Davis could have kissed his hopes goodbye after he re-broke the ankle during his first spring at the University of Arkansas, a spring when the 17-year-old should have been a high school senior.
But no, he really couldn’t.
Pops inspired the young Davis to stick with his plan after that second ankle surgery in 2009, reminding him of the extra hours he spent in the weight room and the classroom, graduating early so he could get a jump start on his college career.
Pops, also known as Warren Morgan, isn’t a blood relative to Davis, though their bond is as tight as a father-son connection, maybe even tighter.
And to be correct, that should be “was” as tight, as in the past tense. See, Morgan, the man who entered Davis’ world when he was in the second grade, and married his mother, Regina Gardner, in 2006, passed away in August 2009 with an advanced case of liver cancer.
The man who treated Davis like a son, who encouraged him when life dealt him hard knocks, who put his arm around him during the good times and the bad, didn’t get to see Davis run crazy the last half of the 2010 season. Morgan was unable to watch Davis, running pain-free, rush for 1,322 yards and 13 touchdowns to help power the Razorbacks to the Sugar Bowl, the first Bowl Championship Series bid in school history.
Davis, a national top-200 prospect in 2009 despite his injury-filled prep career, was supposed to enter the 2011 season with the wind at his back and a degree of national acclaim after his big finish. He didn’t kick back on his laurels during the offseason, but suffered a season-ending ankle injury in fall camp. This is another tough break for Davis, after returning to 100 percent and shining as one of the SEC’s top backs.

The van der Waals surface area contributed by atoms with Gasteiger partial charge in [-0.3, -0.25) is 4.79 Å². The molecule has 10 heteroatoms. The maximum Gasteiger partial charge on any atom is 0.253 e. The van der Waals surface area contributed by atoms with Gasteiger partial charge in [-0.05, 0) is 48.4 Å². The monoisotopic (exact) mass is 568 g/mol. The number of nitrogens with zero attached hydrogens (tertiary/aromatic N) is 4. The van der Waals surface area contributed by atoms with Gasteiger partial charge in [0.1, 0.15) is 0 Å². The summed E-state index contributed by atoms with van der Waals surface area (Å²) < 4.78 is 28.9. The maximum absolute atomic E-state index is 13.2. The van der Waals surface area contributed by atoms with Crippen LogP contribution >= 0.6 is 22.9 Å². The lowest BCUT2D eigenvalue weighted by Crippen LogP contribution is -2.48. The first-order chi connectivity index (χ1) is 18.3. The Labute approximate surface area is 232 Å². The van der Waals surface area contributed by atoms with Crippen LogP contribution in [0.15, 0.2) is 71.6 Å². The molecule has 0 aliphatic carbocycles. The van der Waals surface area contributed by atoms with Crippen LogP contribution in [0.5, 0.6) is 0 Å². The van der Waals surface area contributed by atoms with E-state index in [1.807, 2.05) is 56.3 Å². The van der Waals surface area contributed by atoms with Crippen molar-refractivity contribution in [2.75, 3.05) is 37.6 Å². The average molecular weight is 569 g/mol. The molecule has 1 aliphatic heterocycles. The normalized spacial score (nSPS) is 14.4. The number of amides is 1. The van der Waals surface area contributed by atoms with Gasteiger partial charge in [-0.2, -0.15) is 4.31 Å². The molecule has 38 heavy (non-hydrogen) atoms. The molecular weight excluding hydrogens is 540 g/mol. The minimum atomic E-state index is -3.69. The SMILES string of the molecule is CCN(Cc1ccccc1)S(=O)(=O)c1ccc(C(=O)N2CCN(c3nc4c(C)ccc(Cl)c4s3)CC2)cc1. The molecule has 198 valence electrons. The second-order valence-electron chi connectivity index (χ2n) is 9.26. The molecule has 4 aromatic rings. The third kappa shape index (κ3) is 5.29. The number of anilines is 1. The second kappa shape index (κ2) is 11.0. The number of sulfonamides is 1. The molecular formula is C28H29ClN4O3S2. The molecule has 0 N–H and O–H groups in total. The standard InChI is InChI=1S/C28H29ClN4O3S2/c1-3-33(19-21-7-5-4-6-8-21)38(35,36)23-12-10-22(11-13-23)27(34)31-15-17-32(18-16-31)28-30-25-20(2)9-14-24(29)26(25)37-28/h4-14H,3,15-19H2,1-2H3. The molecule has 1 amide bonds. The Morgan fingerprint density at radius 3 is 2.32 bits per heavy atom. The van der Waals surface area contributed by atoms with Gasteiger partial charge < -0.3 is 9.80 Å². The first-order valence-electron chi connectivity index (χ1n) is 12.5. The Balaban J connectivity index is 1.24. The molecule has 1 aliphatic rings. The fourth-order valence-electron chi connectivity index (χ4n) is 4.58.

Davis ran the third-best 40 time (4.29 hand-timed) on a fast Razorbacks team in winter testing, and his bench press of 415 pounds beat all but three Arkansas linemen.
“Knile had a great offseason,” Arkansas running backs coach Tim Horton says. “He improved in every category, from weight to speed to bench to power clean to squat to shuttle runs to everything.”
Arkansas coach Bobby Petrino points out how Davis showed up at winter testing for the other positions on the team, raising his level as a leader. “You could see how much he cares about his teammates, and that’s a huge step as far as being a leader,” Petrino says.
“I just enjoy football,” says Davis, who added 10 pounds, to reach 230 pounds, in the offseason. “I wanted to see what all the different positions did. When I watched some of the 40s and stuff, I really wanted to see what the times were. I was trying to compete. I was talking a little noise.”
Davis says he’s kept his ego in check after his 1,300-yard season, as Pops would prefer.
“He’s a humble kid,” Horton says. “He’s not an ego guy. Football’s very important to Knile Davis. He loves the game and will come in early and watch video.
“He likes to watch some of the pro backs and he likes to study football. He’s got a lot of maturity about him.”